JamieJQuinn Research Software Engineer

Analysing the prevalence of continuous integration in JOSS

JOSS is the Journal of Open Source Software and can be considered a collection of some excellent scientific codebases. Whether they’re exemplars of good coding practices is up for debate but I wanted to know roughly how many published papers (and associated codebases) were using specifically continuous integration of some form. Luckily I have so... Read more

Four pillars of a reproducible PhD

As the academic community continues to embrace open science and reproducible research, it is increasingly important for an academic to understand the tools which can make research easier, more accessible and more sustainable. It can be challenging to absorb so many different good practices while still getting research done. However, I would argu... Read more

How to Render Latex in Inkscape

Rendering latex equations or text in the graphics package Inkscape is not an intuitive task, so I’ve decided to create an extremely short tutorial on doing exactly that using Inkscape’s in-built latex extesion. It’s not difficult but the menus are quite cluttered and there’s a quirk to rendering to equations that’s helpful to know. I’ve always ... Read more

Finally, a strong, Abel woman

Just this month the Abel prize, commonly considered to be the Nobel prize of mathematics, was awarded to the first female prizewinner, Karen Keskulla Uhlenbeck. Now a professor emeritus at the University of Texas, and a visiting associate at the Institute for Advanced Study, Uhlenbeck’s work has had a profound impact on many areas of mathematics... Read more

UGRacing Ahead

Just a short while ago I had the pleasure of spending an afternoon with the University of Glasgow Racing team, found either in their cosy, computer filled office in the James Watt South, or nestled in their garage, deep in the bowels of the Rankine. Chatting with Oliver, team principal, Kester, head engineer, and Callum, a team member, they intr... Read more

Not so elementary, Dr Watson

Why do clever people say dumb things? How is it that incredibly well-known, well-respected minds that have forged today’s world through scientific rigor and raw intellectual power, can end up thinking that because you’re black, you’re less intelligent? Surely a renowned geneticist, a Nobel laureate at that, wouldn’t say something totally unsubs... Read more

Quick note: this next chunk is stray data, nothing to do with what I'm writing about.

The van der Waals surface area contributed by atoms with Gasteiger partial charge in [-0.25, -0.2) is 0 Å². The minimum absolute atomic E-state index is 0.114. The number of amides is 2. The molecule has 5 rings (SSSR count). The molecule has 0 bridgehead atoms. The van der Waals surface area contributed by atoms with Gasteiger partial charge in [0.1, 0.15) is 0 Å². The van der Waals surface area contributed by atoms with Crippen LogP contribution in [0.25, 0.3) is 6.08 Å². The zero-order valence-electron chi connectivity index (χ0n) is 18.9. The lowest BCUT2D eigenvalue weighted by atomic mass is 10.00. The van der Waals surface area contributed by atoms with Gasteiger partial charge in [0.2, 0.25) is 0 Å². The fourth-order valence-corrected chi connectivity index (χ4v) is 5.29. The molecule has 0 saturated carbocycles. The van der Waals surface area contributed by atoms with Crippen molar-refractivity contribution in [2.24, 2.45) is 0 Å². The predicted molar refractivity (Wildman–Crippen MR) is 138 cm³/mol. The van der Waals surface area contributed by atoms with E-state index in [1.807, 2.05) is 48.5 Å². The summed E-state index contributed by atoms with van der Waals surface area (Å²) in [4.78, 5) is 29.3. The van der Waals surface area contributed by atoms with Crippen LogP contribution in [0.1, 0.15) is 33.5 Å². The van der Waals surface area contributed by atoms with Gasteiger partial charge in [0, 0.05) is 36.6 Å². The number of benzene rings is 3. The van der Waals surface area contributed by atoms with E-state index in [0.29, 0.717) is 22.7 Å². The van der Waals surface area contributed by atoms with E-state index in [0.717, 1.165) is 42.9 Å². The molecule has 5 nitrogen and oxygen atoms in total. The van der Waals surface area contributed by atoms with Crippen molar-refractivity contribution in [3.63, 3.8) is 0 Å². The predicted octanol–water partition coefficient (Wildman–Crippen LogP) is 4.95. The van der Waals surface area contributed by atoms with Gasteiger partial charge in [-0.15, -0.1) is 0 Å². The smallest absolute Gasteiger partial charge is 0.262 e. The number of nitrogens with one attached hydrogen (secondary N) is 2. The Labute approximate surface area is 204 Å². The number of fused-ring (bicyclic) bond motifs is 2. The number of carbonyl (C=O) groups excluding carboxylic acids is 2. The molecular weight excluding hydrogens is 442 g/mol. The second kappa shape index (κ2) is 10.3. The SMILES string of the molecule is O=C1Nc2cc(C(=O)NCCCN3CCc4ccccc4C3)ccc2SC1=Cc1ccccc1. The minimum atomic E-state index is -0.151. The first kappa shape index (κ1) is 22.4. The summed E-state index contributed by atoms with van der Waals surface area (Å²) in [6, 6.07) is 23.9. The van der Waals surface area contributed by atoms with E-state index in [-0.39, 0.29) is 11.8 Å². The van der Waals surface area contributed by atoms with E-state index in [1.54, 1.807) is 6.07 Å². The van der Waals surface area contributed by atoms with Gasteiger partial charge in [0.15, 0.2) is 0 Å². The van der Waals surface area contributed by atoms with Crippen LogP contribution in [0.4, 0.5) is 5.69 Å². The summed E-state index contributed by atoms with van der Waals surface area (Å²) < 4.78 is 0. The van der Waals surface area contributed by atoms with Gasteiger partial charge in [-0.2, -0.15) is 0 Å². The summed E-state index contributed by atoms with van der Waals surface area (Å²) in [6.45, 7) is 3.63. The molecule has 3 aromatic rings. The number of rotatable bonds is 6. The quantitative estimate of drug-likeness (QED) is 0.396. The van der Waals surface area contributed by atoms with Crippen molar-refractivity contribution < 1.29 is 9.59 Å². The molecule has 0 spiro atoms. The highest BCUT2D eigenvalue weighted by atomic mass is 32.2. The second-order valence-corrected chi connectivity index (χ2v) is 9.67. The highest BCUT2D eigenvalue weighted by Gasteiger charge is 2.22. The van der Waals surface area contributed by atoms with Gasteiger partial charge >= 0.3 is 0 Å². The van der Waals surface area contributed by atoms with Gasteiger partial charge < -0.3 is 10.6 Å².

Illegal? No, not in China

The recent news from China of a genetically altered pair of twins is frightening. He Jiankui, from the Southern University of Science and Technology of China, genetically altered the DNA of multiple embryos using the gene-editing technique CRISPR in order to disable the CCR5 gene, thought to be responsible for vulnerability to HIV. Disable the ... Read more

The falsehood of the PhD pedestal

The British government, in introducing the new doctoral loans offered to graduates aiming for a PhD, have sent out a message – “PhDs are valuable”. This stinks of the same misguided and ill-considered ambition of Tony Blair, who, almost 20 years ago set out his grand ambition to have at least half of the entire young population of Britain entere... Read more

Herd immunity and why it matters

We’ve all encountered someone in our lives that’s been royally freaked out by vaccinations. Be it a friend who just can’t stand needles or a hardcore anti-vaxxer, a certain fear of vaccinations exists in our society and the deadly consequences of this fear have been growing. We’re all in our own ways susceptible to the scare-tactics rolled out b... Read more

Running Fluid Simulations in WebGL I - Simple Convection

Years ago I worked my way through Lorena Barba’s 12 steps to Navier-Stokes in Python, but recently I’ve been getting more and more into GPU programming and figured that it would be an interesting exercise to redo the steps in WebGL. Really when I say GPU programming I mean using general purpose tech like CUDA, but CUDA and WebGL are similar enou... Read more